In a case of first impression, a state judge in New Jersey has ruled that “a pregnant domestic violence victim [may] obtain pre-birth, advance protection for her unborn child against a violent abuser.” B.C. v. T.G., Superior Court, Chancery Division, Family Part, Ocean County, Docket No. FV-15-1033-13, approved for publication on May 3.

B.C.. aged 17, and T.G., aged 18, had a dating relationship, which ended shortly after B.C. informed T.G. that she was pregnant with his child.

T.G. did not want B.C. to have the baby. He arranged to meet with B.C. under the guise of wanting to discuss pre-natal medical appointments for the unborn child. When B.C. arrived for the meeting, four female acquaintances of T.G.’s dragged B.C. from her car, threw her to the ground and, at his direction, proceeded to assault her. T.G. joined in.  B.C. incurred multiple injuries in the attack, and it is unknown whether the fetus suffered damage in the assault.

After the trial, the court found that T.G. ambushed B.C. and committed egregious domestic violence against her in a group attack which T.G. arranged.  As a result, the court entered a final restraining order, prohibiting T.G. from having any contact with B.C. At B.C.’s request, the court added her parents and three siblings as additional protected persons under her restraining order so that T.G. was prohibited from contacting them as well.

The court then went on to consider whether T.C.’s restraining order could also include advance protection for plaintiff’s unborn child, to take automatic effect upon birth so as to protect the child from T.G.

After analyzing New Jersey’s Prevention of Domestic Violence Act, N.J.S.A. 2C:25-17 to -35., the court concluded that, since the statutory safeguards in the Act designed to protect the victim of domestic violence could have been extended to protect B.C.’s child had she already given birth to the baby before the date the restraining order was entered by the court, there was no grounds to prevent a domestic violence restraining order from providing in advance for protection of a child not yet born, The court held:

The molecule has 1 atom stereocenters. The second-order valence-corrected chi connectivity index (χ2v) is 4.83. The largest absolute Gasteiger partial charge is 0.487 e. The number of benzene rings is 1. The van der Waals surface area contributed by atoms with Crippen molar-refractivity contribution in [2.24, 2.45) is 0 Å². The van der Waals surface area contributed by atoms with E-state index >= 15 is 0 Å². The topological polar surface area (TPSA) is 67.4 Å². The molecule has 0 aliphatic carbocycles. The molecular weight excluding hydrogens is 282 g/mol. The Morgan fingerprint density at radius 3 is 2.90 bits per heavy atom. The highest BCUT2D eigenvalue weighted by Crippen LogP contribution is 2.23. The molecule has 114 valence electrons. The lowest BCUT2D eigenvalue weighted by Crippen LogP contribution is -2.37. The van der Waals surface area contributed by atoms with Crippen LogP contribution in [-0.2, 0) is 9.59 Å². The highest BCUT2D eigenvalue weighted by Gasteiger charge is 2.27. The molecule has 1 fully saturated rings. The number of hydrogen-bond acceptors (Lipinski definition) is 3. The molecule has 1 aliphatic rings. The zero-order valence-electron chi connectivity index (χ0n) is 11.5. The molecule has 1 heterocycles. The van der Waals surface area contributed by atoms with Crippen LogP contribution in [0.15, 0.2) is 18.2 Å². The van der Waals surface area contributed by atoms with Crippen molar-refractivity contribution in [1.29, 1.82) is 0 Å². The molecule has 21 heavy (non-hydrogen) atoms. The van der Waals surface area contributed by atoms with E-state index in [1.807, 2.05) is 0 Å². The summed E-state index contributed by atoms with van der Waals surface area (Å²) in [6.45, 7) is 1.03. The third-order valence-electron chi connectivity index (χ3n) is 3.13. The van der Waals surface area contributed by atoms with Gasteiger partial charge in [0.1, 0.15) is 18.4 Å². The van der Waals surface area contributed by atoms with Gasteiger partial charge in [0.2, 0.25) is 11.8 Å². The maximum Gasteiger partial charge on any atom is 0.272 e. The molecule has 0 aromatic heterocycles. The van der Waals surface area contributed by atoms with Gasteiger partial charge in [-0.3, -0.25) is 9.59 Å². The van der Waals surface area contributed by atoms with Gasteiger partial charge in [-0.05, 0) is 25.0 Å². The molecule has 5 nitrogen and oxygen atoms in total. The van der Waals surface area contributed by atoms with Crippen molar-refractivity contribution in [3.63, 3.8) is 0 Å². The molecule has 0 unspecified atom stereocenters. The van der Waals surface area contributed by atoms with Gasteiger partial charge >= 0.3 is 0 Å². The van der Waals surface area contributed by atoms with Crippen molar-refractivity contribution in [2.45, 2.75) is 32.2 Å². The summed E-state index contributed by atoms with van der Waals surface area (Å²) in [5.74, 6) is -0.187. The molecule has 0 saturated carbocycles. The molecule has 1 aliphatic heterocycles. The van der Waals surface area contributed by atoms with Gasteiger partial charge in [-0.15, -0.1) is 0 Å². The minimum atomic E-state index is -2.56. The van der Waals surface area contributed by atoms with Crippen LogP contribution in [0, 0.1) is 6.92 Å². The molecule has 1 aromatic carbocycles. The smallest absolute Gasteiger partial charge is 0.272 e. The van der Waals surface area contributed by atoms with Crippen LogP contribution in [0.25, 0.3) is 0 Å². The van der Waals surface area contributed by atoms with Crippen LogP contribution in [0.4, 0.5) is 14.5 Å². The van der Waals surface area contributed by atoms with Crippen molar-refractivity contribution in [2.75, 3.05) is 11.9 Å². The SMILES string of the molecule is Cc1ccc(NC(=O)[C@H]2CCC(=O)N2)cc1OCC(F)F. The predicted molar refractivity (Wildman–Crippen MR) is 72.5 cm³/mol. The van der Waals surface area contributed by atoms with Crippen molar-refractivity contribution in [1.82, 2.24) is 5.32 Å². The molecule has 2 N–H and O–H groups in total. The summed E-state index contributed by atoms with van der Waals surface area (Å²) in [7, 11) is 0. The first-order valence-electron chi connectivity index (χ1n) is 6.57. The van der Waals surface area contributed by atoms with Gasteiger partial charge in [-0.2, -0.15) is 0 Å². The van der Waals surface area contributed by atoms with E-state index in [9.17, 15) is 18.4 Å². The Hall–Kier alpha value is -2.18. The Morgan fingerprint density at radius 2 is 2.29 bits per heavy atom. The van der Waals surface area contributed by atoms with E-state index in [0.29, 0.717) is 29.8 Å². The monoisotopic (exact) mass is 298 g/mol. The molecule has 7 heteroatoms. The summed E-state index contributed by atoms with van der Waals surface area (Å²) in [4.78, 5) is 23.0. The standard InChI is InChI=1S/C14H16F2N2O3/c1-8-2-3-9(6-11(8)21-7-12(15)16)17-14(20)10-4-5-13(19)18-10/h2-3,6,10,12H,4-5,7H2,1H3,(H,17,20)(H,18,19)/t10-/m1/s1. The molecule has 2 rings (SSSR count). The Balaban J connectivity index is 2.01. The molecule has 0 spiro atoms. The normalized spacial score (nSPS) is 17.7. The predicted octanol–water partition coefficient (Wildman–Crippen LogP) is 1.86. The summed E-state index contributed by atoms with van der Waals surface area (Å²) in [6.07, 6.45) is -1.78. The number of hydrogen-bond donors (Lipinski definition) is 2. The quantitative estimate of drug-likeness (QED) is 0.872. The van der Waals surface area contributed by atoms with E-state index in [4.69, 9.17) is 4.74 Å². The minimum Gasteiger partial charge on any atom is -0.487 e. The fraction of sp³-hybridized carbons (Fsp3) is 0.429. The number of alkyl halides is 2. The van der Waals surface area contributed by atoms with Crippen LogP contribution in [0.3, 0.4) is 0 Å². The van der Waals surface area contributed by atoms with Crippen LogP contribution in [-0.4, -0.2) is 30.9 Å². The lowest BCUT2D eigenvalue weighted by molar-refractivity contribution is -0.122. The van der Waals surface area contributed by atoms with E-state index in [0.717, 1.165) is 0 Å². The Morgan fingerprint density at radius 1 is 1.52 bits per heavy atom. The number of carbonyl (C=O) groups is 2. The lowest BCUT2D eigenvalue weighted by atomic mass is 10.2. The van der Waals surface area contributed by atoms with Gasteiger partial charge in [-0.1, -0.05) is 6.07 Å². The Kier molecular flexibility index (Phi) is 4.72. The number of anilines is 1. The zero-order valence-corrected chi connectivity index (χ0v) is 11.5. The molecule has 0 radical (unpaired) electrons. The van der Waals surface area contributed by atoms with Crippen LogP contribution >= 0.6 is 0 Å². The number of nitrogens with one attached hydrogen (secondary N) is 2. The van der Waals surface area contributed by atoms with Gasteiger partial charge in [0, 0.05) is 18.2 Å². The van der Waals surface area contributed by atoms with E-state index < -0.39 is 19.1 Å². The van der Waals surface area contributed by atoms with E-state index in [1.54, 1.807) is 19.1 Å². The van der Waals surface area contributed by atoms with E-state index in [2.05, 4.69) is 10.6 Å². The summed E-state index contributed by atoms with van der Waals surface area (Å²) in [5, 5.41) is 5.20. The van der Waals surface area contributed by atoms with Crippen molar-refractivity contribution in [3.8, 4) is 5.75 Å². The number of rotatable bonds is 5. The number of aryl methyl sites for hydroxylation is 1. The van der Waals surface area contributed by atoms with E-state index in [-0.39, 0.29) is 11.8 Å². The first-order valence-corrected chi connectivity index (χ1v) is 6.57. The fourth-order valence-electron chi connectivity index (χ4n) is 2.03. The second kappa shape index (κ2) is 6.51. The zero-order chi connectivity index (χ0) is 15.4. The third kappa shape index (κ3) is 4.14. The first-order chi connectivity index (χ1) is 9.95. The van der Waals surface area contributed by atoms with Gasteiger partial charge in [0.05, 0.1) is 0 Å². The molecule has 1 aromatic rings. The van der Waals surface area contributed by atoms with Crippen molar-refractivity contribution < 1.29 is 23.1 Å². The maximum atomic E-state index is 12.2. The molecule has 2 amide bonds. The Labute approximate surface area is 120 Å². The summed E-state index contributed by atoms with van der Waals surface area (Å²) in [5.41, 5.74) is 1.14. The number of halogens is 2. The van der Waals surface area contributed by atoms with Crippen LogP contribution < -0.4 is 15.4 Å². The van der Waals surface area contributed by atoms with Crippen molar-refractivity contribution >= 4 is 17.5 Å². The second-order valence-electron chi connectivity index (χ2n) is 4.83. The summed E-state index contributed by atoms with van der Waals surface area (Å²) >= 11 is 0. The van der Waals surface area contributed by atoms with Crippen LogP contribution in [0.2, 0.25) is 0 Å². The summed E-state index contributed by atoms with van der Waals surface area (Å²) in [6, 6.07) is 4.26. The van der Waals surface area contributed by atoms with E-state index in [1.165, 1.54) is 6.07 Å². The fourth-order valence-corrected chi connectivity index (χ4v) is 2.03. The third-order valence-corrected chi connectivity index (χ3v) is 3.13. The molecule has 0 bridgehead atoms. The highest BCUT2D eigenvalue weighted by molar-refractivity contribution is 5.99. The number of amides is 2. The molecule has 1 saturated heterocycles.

“[W]hile a fetus is not yet legally a person, upon live birth the fetus becomes a person, with rights of redress and protection from harms which originated before birth.”

Noting that there are no known reported cases in the realm of domestic violence litigation which directly deal with the issue presented here, the trial judge stated that he saw “nothing in either our law or public policy which prohibits a court of equity from entering a final restraining order protecting a pregnant victim of domestic violence by including an advance protection provision for her unborn child, to take effect immediately upon the child’s live birth.”

As a result, the court included a specific advance protection provision in B.C.’s restraining order, expressly providing that her unborn child shall, upon birth, be automatically deemed an additional protected person under the domestic violence restraining order.

The case is attached here – B.C. v. T.G.